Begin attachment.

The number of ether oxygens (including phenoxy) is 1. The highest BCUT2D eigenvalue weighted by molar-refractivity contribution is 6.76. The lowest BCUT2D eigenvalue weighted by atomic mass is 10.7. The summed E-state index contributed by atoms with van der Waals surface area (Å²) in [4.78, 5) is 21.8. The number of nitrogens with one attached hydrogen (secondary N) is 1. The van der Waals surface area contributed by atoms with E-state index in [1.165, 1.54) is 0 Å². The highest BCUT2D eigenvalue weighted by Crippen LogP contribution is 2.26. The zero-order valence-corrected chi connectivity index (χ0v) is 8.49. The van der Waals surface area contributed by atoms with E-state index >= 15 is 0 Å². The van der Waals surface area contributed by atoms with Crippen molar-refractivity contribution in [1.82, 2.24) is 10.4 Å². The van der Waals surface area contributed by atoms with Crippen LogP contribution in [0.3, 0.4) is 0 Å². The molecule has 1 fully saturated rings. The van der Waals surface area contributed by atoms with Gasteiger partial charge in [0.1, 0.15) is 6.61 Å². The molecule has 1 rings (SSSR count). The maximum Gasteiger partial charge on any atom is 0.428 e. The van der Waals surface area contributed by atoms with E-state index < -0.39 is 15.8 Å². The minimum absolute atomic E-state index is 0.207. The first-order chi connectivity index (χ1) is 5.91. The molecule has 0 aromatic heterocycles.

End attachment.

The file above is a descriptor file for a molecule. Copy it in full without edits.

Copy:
The number of ether oxygens (including phenoxy) is 1. The highest BCUT2D eigenvalue weighted by molar-refractivity contribution is 6.76. The lowest BCUT2D eigenvalue weighted by atomic mass is 10.7. The summed E-state index contributed by atoms with van der Waals surface area (Å²) in [4.78, 5) is 21.8. The number of nitrogens with one attached hydrogen (secondary N) is 1. The van der Waals surface area contributed by atoms with E-state index in [1.165, 1.54) is 0 Å². The highest BCUT2D eigenvalue weighted by Crippen LogP contribution is 2.26. The zero-order valence-corrected chi connectivity index (χ0v) is 8.49. The van der Waals surface area contributed by atoms with E-state index >= 15 is 0 Å². The van der Waals surface area contributed by atoms with Crippen molar-refractivity contribution in [1.82, 2.24) is 10.4 Å². The van der Waals surface area contributed by atoms with Crippen LogP contribution in [0.3, 0.4) is 0 Å². The molecule has 1 fully saturated rings. The van der Waals surface area contributed by atoms with Gasteiger partial charge in [0.1, 0.15) is 6.61 Å². The molecule has 1 rings (SSSR count). The maximum Gasteiger partial charge on any atom is 0.428 e. The van der Waals surface area contributed by atoms with E-state index < -0.39 is 15.8 Å². The minimum absolute atomic E-state index is 0.207. The first-order chi connectivity index (χ1) is 5.91. The molecule has 0 aromatic heterocycles.